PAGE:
County Museum has 4,000 Roman coins and just 30 Anglo-Saxon specimens.
The largest hoard of Anglo-Saxon coins in recent years was the 490
discovered by treasure hunters at Appledore in Kent during 1997. A
dozen more were discovered at the same site a year later. However, the
largest find of coins of the era occurred in 1840.
In that year the River Ribble in Lancashire burst its banks at
Cuerdale Farm near Ribchester. The flood uncovered a hoard 8,500
pieces of Viking silver weighing around 90 pounds. The hoard contained
ingots, broken jewelry and more than 7,000 coins, mostly from mints in
Viking-controlled England, but others from as far afield as Central
Asia and the Middle East. Our knowledge of the late ninth century
Viking coinage is largely based on the study of this hoard. It is
thought that the hoard contained as many as 10,000 coins, but there
was a “leakage” before the authorities became involved.
There was no such leakage with Coleman’s find, Welch commented.
“From the outset it was done properly and I am pleased about that.”
The handling of a hoard could hardly have been more efficient. It
was taken to Tyrell’s home the weekend it was discovered (Dec. 20 and
21) for safekeeping, and to the Buckinghamshire County Museum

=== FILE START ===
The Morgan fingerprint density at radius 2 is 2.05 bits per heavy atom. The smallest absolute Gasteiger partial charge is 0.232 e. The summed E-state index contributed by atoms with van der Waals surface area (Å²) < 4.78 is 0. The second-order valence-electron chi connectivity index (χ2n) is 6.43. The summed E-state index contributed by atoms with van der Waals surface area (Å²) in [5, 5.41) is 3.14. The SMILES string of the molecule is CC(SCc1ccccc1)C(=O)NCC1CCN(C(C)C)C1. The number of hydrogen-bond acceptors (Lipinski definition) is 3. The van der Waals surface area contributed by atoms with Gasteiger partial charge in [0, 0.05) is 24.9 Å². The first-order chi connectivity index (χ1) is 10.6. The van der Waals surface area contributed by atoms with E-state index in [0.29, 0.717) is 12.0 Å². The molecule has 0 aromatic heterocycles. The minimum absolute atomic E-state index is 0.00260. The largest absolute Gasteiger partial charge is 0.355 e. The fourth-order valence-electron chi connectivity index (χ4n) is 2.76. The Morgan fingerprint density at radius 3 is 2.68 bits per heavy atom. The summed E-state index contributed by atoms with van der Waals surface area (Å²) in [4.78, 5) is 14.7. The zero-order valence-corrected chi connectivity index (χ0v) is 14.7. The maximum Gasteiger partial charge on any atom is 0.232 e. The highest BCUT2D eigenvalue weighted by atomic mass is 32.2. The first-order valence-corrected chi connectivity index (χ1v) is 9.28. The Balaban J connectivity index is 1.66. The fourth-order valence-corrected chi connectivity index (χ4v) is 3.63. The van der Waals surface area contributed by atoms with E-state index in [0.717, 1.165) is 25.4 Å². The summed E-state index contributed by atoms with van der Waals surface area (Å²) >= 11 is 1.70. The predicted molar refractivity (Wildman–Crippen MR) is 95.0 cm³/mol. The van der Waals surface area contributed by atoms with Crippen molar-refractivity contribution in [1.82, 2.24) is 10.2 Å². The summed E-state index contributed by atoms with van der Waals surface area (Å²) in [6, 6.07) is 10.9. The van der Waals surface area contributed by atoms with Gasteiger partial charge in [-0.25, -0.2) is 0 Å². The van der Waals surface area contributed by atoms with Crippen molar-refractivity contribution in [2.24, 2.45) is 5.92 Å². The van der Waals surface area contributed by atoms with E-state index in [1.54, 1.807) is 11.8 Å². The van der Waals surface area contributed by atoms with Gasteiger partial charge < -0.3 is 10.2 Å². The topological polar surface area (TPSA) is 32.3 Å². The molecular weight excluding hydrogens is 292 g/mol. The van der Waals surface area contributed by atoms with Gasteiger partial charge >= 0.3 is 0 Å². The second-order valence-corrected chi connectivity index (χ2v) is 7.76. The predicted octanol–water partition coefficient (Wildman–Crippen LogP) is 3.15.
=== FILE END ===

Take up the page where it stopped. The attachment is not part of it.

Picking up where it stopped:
immediately that Monday morning (Dec. 22), before being delivered to
the British Museum in London the next day.
By Jan. 2, 2015, a total of 1,000 of the coins had been cleaned, and
by Jan. 8 when Coin World visited the British Museum, Gareth Williams,
the curator of Medieval Coins, had already cataloged 800 of the coins.
Early indications are that the coins are generally early issues of
the reign of Æthelred the Unready and late issues of Canute. This may
mean that two separate stashes were brought together for concealment.
An archaeological report may be submitted to the coroner in
February. The coroner’s decision as to whether the coins are treasure
will be based on this report.
Assuming that the verdict declares them treasure, the find will be
provisionally valued by one or more independent expert valuers. The
Treasure Valuation Committee then examines the find against the
provisional valuations and recommends a value. Museums are then given
the opportunity to buy it at the valuation price, or to return it to
The ideal home for the hoard would be the Buckinghamshire County
Museum at Aylesbury. The value of the hoard bandied about in the press
is £1 million (about $1,518,095 U.S.), based on each coin being worth
“at least £250.”
The mathematics is not quite right, and the value should be closer
to £1.3 million ($1,973,639 U.S.).
It naturally all depends on whether a museum is able to obtain
funding for its acquisition. It would take the market a long time to
absorb this number of late Anglo-Saxon coins.